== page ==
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Risk Of Blood Clots Is Much Higher If You Catch Covid-19 Than If You Get The Vaccine, Says Study


Risk Of Blood Clots Is Much Higher If You Catch Covid-19 Than If You Get The Vaccine, Says Study

A landmark UK study has revealed people who contract the coronavirus have a higher risk of developing a blood clot compared to someone who gets the Covid-19 vaccine.

Dozens of people have developed the medical condition after getting the vaccine, which has sparked a sense of hesitancy in multiple countries, including Australia.

However, research published in the British Medical Journal has looked at whether it's riskier getting the virus or the vaccine in regards to clots.

Researchers found for every 10 million people who were given the AZ vaccine, there were 66 who will suffer a blood-clotting syndrome.

Credit: PA
Credit: PA

While many will be concerned by that, it pales in comparison to the blood-clotting events that happened for people who caught Covid-19.

There were 12,614 instances of blood clots recorded in 10 million people who have tested positive for coronavirus.

The study looked at what happened for more than 29 million people who received the AstraZeneca or Pfizer vaccine and 1.7 million who caught the virus.


Aziz Sheikh, a co-author of the study and professor at the University of Edinburgh, said the outcome of the research 'underscores the importance of getting vaccinated to reduce the risk of these clotting and bleeding outcomes in individuals'.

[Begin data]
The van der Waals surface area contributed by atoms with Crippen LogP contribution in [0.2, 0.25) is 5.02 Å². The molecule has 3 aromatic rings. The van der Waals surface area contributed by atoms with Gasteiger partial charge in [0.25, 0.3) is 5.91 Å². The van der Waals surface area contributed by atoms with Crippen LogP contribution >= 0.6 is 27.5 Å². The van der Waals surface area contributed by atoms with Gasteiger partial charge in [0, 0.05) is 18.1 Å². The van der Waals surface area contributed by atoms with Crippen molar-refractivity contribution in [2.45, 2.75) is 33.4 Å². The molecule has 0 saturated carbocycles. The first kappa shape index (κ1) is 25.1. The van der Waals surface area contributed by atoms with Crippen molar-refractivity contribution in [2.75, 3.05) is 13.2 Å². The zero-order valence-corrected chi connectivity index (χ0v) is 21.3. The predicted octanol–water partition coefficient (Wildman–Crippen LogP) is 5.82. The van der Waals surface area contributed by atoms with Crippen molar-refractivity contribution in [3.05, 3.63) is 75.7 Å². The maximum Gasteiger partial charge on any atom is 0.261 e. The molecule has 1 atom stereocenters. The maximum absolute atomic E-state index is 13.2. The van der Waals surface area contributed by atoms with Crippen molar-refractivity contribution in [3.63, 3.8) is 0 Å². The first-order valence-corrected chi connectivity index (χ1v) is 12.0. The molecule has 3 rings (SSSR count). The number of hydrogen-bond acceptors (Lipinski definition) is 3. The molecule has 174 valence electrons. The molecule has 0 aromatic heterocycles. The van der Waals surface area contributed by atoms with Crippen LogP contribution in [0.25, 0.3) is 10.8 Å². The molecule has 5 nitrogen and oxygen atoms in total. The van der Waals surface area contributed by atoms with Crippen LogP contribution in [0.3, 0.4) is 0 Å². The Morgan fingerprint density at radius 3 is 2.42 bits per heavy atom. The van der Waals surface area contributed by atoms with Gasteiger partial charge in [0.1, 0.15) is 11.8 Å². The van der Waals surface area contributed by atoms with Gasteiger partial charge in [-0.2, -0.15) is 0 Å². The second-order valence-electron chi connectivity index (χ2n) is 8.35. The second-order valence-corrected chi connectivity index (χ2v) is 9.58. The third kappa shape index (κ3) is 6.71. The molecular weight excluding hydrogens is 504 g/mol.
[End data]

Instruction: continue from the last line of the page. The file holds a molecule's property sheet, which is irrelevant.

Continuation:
The study concluded: "The UK provides an ideal setting to study these widely deployed vaccines because they have been used at scale, enabling direct comparison.

"Other strengths of our study include representativeness, data completeness for exposures, and timeliness.

Credit: PA
Credit: PA

"Our results are likely to be generalisable to other older populations because we have studied a very large sample of much more diverse patients than those enrolled in clinical trials; however, they might not be generalisable to younger populations because they have not yet been vaccinated in large numbers."

The researchers weren't able to ascertain whether the deaths following the vaccine were because of the jab or other factors, however regulators have been able to find a link.

The Australian government initially banned young people from getting the AZ vaccine over fears it could result in loads of blood clotting events.

However, they have since opened it up and have asked people to consult with their GP on which vaccine is best for them.


A little more than 32 per cent of the country is fully vaccinated, whereas 54.8 per cent have received at least one dose.

Featured Image Credit: PA

Topics: News, Coronavirus

Stewart Perrie
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